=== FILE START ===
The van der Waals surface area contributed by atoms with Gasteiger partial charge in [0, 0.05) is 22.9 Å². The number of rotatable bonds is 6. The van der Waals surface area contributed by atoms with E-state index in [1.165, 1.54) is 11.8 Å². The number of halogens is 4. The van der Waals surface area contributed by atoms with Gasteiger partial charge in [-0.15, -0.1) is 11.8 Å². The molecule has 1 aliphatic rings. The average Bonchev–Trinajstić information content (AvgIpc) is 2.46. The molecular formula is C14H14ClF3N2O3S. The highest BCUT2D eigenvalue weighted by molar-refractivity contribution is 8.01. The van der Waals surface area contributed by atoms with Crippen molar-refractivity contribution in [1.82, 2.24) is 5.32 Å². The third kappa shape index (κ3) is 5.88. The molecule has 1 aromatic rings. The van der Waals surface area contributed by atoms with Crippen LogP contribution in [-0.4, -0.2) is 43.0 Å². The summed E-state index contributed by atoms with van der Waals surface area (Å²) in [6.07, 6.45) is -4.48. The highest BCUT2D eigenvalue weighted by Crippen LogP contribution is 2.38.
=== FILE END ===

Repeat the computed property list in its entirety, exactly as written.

The van der Waals surface area contributed by atoms with Gasteiger partial charge in [0, 0.05) is 22.9 Å². The number of rotatable bonds is 6. The van der Waals surface area contributed by atoms with E-state index in [1.165, 1.54) is 11.8 Å². The number of halogens is 4. The van der Waals surface area contributed by atoms with Gasteiger partial charge in [-0.15, -0.1) is 11.8 Å². The molecule has 1 aliphatic rings. The average Bonchev–Trinajstić information content (AvgIpc) is 2.46. The molecular formula is C14H14ClF3N2O3S. The highest BCUT2D eigenvalue weighted by molar-refractivity contribution is 8.01. The van der Waals surface area contributed by atoms with Crippen molar-refractivity contribution in [1.82, 2.24) is 5.32 Å². The third kappa shape index (κ3) is 5.88. The molecule has 1 aromatic rings. The van der Waals surface area contributed by atoms with Crippen LogP contribution in [-0.4, -0.2) is 43.0 Å². The summed E-state index contributed by atoms with van der Waals surface area (Å²) in [6.07, 6.45) is -4.48. The highest BCUT2D eigenvalue weighted by Crippen LogP contribution is 2.38.